Ever since they’ve come out, I’ve been eyeing 3-D printers. We’re fortunate to have several at JMU; some of my colleagues even teach general education courses where students learn to use these to build whatever they want. Ever since we saw an article about them in C&EN, a colleague of mine and I have been talking about finding a way to use them. We like the idea of designing our own microreactors and other laboratory toys.
I haven’t started playing around with building reactors for my lab, but I have to get myself to a 3-D printer to make models when I teach symmetry next spring. Scalfani & Vaid have an ASAP article in J. Chem. Educ. about using 3-D printed models for teaching symmetry and point groups. They’ve outlined how to go from a cif file to one that can be read by a 3-D printer.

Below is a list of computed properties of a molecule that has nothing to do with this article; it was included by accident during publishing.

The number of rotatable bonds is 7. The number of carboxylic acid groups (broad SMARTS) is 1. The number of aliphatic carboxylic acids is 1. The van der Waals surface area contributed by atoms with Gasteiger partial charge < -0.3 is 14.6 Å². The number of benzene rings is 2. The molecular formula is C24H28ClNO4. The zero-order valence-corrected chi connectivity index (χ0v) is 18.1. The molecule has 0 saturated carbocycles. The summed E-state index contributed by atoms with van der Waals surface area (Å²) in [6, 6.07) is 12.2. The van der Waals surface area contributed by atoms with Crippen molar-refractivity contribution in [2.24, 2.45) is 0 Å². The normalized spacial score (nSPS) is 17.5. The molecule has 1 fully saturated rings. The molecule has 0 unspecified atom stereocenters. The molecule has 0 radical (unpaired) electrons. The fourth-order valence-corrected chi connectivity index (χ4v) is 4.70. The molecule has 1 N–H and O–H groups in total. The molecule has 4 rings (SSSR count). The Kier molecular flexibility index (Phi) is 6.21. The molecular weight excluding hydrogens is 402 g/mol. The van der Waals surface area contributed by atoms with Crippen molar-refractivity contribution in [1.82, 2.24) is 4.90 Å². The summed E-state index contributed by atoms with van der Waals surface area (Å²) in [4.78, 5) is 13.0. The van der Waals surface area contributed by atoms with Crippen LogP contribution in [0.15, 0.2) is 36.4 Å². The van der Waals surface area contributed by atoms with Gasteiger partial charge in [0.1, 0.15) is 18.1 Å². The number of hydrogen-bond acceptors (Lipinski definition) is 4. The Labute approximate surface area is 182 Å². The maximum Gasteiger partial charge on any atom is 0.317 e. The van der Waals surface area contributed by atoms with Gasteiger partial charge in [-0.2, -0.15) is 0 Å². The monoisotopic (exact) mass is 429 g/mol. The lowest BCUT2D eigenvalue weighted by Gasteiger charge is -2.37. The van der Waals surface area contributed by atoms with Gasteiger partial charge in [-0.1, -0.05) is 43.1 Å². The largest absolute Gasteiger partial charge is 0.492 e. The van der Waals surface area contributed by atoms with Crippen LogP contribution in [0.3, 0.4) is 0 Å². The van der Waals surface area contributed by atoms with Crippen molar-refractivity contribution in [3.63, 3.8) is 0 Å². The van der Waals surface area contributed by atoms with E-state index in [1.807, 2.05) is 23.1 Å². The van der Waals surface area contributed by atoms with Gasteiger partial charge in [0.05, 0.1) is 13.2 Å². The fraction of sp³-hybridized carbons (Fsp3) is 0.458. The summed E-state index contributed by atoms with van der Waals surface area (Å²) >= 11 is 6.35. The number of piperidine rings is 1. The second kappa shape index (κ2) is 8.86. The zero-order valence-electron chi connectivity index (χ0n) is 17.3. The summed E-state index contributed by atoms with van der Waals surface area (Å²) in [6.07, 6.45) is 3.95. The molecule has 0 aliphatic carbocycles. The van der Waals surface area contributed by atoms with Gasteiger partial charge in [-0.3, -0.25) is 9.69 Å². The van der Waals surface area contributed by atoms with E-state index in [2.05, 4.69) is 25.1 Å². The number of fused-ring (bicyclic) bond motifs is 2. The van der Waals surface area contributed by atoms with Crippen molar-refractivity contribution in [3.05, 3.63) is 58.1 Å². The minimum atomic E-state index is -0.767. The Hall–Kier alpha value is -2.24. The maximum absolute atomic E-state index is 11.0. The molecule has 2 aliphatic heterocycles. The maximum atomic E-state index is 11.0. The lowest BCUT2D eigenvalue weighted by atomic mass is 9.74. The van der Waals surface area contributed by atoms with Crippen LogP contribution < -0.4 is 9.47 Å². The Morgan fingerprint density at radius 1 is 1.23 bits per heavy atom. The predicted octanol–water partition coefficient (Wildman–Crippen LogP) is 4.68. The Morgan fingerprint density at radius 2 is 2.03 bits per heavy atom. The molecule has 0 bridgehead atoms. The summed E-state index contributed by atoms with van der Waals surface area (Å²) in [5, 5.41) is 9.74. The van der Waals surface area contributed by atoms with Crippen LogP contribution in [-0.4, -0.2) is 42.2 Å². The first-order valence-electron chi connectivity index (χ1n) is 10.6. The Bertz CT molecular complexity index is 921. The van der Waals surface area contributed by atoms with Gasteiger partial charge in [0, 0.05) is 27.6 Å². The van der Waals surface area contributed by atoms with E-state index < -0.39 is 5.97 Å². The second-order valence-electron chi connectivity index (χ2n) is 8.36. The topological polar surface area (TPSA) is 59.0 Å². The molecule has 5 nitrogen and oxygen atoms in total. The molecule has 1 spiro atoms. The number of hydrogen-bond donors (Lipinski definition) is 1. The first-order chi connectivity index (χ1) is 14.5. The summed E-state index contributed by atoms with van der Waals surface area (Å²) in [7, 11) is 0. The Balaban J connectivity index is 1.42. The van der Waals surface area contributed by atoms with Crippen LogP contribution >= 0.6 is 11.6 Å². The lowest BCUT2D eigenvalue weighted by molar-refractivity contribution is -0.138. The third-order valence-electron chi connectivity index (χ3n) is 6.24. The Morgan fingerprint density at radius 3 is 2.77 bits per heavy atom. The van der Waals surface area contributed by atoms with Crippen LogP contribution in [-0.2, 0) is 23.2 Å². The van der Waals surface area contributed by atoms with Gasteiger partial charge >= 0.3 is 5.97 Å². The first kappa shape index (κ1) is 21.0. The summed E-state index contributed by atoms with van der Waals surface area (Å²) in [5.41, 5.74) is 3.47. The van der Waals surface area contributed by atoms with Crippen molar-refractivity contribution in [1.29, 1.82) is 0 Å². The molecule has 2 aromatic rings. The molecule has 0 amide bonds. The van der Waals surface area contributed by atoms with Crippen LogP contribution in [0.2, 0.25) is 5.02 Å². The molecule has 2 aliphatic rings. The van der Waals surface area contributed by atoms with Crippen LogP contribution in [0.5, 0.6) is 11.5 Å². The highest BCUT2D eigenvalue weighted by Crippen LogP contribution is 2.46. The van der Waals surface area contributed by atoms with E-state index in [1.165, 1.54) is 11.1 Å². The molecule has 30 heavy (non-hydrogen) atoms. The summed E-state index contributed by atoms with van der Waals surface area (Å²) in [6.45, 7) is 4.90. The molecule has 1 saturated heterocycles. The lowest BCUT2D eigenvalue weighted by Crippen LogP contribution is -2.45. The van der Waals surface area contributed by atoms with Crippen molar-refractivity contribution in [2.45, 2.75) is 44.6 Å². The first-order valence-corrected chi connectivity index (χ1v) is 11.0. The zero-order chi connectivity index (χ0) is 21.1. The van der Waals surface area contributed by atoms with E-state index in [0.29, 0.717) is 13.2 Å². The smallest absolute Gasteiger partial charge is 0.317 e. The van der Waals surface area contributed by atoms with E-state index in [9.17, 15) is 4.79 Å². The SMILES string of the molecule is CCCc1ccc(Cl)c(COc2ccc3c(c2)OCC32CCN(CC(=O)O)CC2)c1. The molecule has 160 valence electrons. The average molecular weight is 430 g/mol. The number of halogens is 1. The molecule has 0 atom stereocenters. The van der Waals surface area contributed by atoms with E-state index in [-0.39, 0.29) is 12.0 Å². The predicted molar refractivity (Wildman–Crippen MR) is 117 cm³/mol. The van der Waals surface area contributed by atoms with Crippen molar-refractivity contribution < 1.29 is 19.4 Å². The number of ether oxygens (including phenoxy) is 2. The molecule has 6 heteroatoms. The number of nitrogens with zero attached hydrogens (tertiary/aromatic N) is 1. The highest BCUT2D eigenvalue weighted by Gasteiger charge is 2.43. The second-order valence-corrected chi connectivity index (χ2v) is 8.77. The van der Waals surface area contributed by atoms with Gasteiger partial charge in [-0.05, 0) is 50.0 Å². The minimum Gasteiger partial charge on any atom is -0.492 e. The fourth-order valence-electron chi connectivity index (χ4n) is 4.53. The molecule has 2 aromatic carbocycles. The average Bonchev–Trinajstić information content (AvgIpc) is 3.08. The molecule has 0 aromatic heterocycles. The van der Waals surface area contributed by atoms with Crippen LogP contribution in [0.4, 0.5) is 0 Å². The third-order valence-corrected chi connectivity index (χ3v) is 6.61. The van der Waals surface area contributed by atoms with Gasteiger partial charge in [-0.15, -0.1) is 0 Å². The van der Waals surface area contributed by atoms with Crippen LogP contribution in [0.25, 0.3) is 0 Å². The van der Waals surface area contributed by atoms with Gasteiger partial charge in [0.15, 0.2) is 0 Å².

This doesn’t look like a cheap activity, but I think it would be fun to do with students. Personally, I’d like to have the perovskite structure in my office.
What’s your favorite molecule? What would you print?
p.s. There are a number of articles on teaching inorganic chemistry in J. Chem. Educ. this month. I added the article by Green and Parkin on teaching CBC in inorganic chemistry to my must read list.